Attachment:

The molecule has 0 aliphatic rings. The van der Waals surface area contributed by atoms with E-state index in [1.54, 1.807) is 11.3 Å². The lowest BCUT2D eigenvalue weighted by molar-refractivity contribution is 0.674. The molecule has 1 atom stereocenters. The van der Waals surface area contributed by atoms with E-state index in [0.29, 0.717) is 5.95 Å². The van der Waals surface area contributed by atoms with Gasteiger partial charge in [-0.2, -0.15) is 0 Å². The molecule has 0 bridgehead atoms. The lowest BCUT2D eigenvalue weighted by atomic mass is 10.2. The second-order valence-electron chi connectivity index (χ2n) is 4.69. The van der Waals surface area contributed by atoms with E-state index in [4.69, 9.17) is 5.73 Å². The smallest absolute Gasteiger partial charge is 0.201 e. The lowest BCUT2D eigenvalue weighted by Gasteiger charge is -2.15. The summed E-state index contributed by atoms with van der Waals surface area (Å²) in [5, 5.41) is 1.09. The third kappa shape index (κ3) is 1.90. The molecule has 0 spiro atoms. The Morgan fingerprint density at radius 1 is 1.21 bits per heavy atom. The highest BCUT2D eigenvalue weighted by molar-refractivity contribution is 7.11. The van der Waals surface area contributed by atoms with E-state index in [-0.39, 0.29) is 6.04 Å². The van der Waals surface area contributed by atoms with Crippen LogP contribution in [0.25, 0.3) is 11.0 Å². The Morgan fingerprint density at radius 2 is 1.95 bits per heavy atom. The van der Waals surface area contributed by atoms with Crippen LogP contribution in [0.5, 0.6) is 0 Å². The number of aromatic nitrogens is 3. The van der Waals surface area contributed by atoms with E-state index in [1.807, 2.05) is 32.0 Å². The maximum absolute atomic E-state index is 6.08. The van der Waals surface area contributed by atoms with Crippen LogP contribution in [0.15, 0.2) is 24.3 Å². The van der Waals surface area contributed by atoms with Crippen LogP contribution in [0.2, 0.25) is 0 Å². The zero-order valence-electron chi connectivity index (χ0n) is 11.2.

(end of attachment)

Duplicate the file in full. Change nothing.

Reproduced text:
The molecule has 0 aliphatic rings. The van der Waals surface area contributed by atoms with E-state index in [1.54, 1.807) is 11.3 Å². The lowest BCUT2D eigenvalue weighted by molar-refractivity contribution is 0.674. The molecule has 1 atom stereocenters. The van der Waals surface area contributed by atoms with E-state index in [0.29, 0.717) is 5.95 Å². The van der Waals surface area contributed by atoms with Gasteiger partial charge in [-0.2, -0.15) is 0 Å². The molecule has 0 bridgehead atoms. The lowest BCUT2D eigenvalue weighted by atomic mass is 10.2. The second-order valence-electron chi connectivity index (χ2n) is 4.69. The van der Waals surface area contributed by atoms with E-state index in [4.69, 9.17) is 5.73 Å². The smallest absolute Gasteiger partial charge is 0.201 e. The lowest BCUT2D eigenvalue weighted by Gasteiger charge is -2.15. The summed E-state index contributed by atoms with van der Waals surface area (Å²) in [5, 5.41) is 1.09. The third kappa shape index (κ3) is 1.90. The molecule has 0 spiro atoms. The Morgan fingerprint density at radius 1 is 1.21 bits per heavy atom. The highest BCUT2D eigenvalue weighted by molar-refractivity contribution is 7.11. The van der Waals surface area contributed by atoms with E-state index in [-0.39, 0.29) is 6.04 Å². The van der Waals surface area contributed by atoms with Crippen LogP contribution in [0.25, 0.3) is 11.0 Å². The Morgan fingerprint density at radius 2 is 1.95 bits per heavy atom. The van der Waals surface area contributed by atoms with Crippen LogP contribution in [0.5, 0.6) is 0 Å². The number of aromatic nitrogens is 3. The van der Waals surface area contributed by atoms with E-state index in [1.807, 2.05) is 32.0 Å². The maximum absolute atomic E-state index is 6.08. The van der Waals surface area contributed by atoms with Crippen LogP contribution in [0.15, 0.2) is 24.3 Å². The van der Waals surface area contributed by atoms with Crippen LogP contribution in [0.2, 0.25) is 0 Å². The zero-order valence-electron chi connectivity index (χ0n) is 11.2.